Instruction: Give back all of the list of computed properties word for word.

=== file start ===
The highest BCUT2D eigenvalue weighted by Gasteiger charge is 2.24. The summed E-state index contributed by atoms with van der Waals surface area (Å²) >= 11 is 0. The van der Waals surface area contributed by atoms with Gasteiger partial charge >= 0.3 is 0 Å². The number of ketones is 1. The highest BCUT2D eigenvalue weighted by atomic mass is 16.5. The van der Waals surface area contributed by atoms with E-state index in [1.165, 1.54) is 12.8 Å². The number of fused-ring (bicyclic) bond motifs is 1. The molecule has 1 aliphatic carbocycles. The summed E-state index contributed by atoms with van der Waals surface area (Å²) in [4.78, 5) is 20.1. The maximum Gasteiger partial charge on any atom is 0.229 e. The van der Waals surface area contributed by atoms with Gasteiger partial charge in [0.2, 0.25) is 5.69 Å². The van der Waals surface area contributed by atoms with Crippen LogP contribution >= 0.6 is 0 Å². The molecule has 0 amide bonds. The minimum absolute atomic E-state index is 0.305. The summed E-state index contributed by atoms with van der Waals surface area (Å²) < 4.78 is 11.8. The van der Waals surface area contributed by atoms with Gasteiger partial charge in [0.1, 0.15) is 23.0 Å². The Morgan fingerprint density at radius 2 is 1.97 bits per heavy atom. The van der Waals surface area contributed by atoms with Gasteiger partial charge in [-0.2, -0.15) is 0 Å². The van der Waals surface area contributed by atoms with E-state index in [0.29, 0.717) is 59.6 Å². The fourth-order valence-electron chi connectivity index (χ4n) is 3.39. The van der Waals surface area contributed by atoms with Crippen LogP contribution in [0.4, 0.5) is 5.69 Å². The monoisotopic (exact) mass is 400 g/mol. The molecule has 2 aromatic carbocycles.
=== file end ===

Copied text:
The highest BCUT2D eigenvalue weighted by Gasteiger charge is 2.24. The summed E-state index contributed by atoms with van der Waals surface area (Å²) >= 11 is 0. The van der Waals surface area contributed by atoms with Gasteiger partial charge >= 0.3 is 0 Å². The number of ketones is 1. The highest BCUT2D eigenvalue weighted by atomic mass is 16.5. The van der Waals surface area contributed by atoms with E-state index in [1.165, 1.54) is 12.8 Å². The number of fused-ring (bicyclic) bond motifs is 1. The molecule has 1 aliphatic carbocycles. The summed E-state index contributed by atoms with van der Waals surface area (Å²) in [4.78, 5) is 20.1. The maximum Gasteiger partial charge on any atom is 0.229 e. The van der Waals surface area contributed by atoms with Gasteiger partial charge in [0.2, 0.25) is 5.69 Å². The van der Waals surface area contributed by atoms with Crippen LogP contribution >= 0.6 is 0 Å². The molecule has 0 amide bonds. The minimum absolute atomic E-state index is 0.305. The summed E-state index contributed by atoms with van der Waals surface area (Å²) < 4.78 is 11.8. The van der Waals surface area contributed by atoms with Gasteiger partial charge in [0.1, 0.15) is 23.0 Å². The Morgan fingerprint density at radius 2 is 1.97 bits per heavy atom. The van der Waals surface area contributed by atoms with Gasteiger partial charge in [-0.2, -0.15) is 0 Å². The van der Waals surface area contributed by atoms with E-state index in [0.29, 0.717) is 59.6 Å². The fourth-order valence-electron chi connectivity index (χ4n) is 3.39. The van der Waals surface area contributed by atoms with Crippen LogP contribution in [0.4, 0.5) is 5.69 Å². The monoisotopic (exact) mass is 400 g/mol. The molecule has 2 aromatic carbocycles.